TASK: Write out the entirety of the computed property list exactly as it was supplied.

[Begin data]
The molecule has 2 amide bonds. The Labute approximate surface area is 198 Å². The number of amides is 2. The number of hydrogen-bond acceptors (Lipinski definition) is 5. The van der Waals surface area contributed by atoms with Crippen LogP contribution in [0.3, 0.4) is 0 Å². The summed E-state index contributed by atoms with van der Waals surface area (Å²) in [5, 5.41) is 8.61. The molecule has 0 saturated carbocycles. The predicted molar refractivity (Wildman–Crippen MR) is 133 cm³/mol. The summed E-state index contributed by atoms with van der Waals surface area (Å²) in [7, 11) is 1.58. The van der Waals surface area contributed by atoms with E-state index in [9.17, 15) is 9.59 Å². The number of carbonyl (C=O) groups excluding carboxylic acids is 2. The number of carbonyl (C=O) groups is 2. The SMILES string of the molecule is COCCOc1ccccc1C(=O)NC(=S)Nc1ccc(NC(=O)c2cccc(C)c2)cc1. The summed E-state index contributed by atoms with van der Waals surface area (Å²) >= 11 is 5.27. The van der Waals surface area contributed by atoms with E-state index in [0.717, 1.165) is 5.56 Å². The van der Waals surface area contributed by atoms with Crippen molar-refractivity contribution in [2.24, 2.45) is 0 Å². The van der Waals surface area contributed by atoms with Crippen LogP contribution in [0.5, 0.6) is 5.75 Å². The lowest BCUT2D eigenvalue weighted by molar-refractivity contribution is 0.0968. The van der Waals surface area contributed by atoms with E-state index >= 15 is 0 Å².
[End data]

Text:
The molecule has 2 amide bonds. The Labute approximate surface area is 198 Å². The number of amides is 2. The number of hydrogen-bond acceptors (Lipinski definition) is 5. The van der Waals surface area contributed by atoms with Crippen LogP contribution in [0.3, 0.4) is 0 Å². The summed E-state index contributed by atoms with van der Waals surface area (Å²) in [5, 5.41) is 8.61. The molecule has 0 saturated carbocycles. The predicted molar refractivity (Wildman–Crippen MR) is 133 cm³/mol. The summed E-state index contributed by atoms with van der Waals surface area (Å²) in [7, 11) is 1.58. The van der Waals surface area contributed by atoms with E-state index in [9.17, 15) is 9.59 Å². The number of carbonyl (C=O) groups excluding carboxylic acids is 2. The number of carbonyl (C=O) groups is 2. The SMILES string of the molecule is COCCOc1ccccc1C(=O)NC(=S)Nc1ccc(NC(=O)c2cccc(C)c2)cc1. The summed E-state index contributed by atoms with van der Waals surface area (Å²) >= 11 is 5.27. The van der Waals surface area contributed by atoms with E-state index in [0.717, 1.165) is 5.56 Å². The van der Waals surface area contributed by atoms with Crippen molar-refractivity contribution in [2.24, 2.45) is 0 Å². The van der Waals surface area contributed by atoms with Crippen LogP contribution in [0.5, 0.6) is 5.75 Å². The lowest BCUT2D eigenvalue weighted by molar-refractivity contribution is 0.0968. The van der Waals surface area contributed by atoms with E-state index >= 15 is 0 Å².